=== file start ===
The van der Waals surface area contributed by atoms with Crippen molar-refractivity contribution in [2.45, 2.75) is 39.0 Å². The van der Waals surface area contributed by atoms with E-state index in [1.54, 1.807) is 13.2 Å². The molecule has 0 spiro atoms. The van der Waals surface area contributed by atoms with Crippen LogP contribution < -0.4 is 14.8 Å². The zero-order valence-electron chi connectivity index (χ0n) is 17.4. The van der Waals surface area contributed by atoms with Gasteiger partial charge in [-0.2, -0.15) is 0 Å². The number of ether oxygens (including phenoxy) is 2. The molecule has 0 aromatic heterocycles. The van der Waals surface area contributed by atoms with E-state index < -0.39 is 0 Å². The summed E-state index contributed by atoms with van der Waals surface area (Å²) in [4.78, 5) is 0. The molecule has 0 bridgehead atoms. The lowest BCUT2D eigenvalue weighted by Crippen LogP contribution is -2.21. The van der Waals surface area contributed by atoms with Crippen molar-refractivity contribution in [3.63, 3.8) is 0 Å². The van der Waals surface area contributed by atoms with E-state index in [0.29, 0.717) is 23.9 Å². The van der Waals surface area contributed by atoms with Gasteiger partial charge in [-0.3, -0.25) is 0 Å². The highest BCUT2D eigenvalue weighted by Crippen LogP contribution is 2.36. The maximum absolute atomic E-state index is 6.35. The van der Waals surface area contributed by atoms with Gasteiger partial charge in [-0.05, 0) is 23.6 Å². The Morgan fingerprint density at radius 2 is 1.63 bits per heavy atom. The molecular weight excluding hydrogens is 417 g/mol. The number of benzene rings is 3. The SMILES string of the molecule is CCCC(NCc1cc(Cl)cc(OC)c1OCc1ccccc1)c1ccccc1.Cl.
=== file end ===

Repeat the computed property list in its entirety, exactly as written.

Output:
The van der Waals surface area contributed by atoms with Crippen molar-refractivity contribution in [2.45, 2.75) is 39.0 Å². The van der Waals surface area contributed by atoms with E-state index in [1.54, 1.807) is 13.2 Å². The molecule has 0 spiro atoms. The van der Waals surface area contributed by atoms with Crippen LogP contribution < -0.4 is 14.8 Å². The zero-order valence-electron chi connectivity index (χ0n) is 17.4. The van der Waals surface area contributed by atoms with Gasteiger partial charge in [-0.2, -0.15) is 0 Å². The number of ether oxygens (including phenoxy) is 2. The molecule has 0 aromatic heterocycles. The van der Waals surface area contributed by atoms with E-state index < -0.39 is 0 Å². The summed E-state index contributed by atoms with van der Waals surface area (Å²) in [4.78, 5) is 0. The molecule has 0 bridgehead atoms. The lowest BCUT2D eigenvalue weighted by Crippen LogP contribution is -2.21. The van der Waals surface area contributed by atoms with Crippen molar-refractivity contribution in [3.63, 3.8) is 0 Å². The van der Waals surface area contributed by atoms with E-state index in [0.29, 0.717) is 23.9 Å². The van der Waals surface area contributed by atoms with Gasteiger partial charge in [-0.3, -0.25) is 0 Å². The highest BCUT2D eigenvalue weighted by Crippen LogP contribution is 2.36. The maximum absolute atomic E-state index is 6.35. The van der Waals surface area contributed by atoms with Gasteiger partial charge in [-0.05, 0) is 23.6 Å². The Morgan fingerprint density at radius 2 is 1.63 bits per heavy atom. The molecular weight excluding hydrogens is 417 g/mol. The number of benzene rings is 3. The SMILES string of the molecule is CCCC(NCc1cc(Cl)cc(OC)c1OCc1ccccc1)c1ccccc1.Cl.